Introduction / History The Komo are horticulturalists who live in eastern Democratic Republic of Congo in the rain forest and rolling hills. They come from Bantu stock who migrated southward from modern day Cameroon to the Congo River Basin, then upstream toward the Ituri, Maiko and Lowa tributaries, beginning around 1000 B.C. The Komo are hospitable people, with a somewhat poor self image, who have historically been persecuted, both by Swahili traders under the leadership of Tiputip, and by Belgian colonialists. They were Animists who came under Christian influence in the mid-1930s. Now they have a Christian verneer over their Animist worldview.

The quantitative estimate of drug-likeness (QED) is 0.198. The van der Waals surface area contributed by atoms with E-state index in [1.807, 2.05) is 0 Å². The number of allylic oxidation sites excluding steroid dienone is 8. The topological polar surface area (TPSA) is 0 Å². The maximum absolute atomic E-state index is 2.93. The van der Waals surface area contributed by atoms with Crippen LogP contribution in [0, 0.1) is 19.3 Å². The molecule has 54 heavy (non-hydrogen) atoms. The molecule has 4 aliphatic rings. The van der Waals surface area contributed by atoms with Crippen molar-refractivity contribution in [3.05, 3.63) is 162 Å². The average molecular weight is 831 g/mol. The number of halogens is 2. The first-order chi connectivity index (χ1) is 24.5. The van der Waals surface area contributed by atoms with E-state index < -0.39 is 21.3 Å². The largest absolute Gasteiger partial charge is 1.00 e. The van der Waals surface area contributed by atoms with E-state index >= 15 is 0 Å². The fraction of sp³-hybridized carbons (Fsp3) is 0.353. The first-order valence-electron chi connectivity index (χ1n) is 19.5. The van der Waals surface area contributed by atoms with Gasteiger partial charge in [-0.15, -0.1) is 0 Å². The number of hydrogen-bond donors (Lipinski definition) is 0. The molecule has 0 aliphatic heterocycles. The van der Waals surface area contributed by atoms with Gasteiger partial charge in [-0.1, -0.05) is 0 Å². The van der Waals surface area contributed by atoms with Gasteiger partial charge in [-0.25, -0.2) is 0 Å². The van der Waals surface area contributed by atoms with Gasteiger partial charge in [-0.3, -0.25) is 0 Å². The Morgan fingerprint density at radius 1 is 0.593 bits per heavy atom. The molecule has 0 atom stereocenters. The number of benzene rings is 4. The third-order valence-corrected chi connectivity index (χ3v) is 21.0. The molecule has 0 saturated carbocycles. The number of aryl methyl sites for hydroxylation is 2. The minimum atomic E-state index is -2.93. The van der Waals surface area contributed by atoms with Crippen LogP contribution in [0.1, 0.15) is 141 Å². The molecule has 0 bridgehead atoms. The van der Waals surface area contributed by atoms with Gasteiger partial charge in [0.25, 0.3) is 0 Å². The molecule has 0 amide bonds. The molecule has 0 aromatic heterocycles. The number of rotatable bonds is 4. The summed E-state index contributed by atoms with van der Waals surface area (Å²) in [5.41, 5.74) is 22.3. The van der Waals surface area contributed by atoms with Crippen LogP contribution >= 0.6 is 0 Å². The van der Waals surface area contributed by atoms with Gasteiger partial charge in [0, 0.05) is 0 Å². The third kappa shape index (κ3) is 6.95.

The core ritual is circumcision of adolescent boys; their practice of circumcision has been copied by neighboring people groups. They are known as innovators in the religious sphere. For example, there was a Pentecostal revival in the early 1950s that spread throughout the church in the heart of Africa area, led by non-Pentecostal missionaries from the Komo people.
The Komo place a high value on loyalty to the extended family and honoring the in-laws.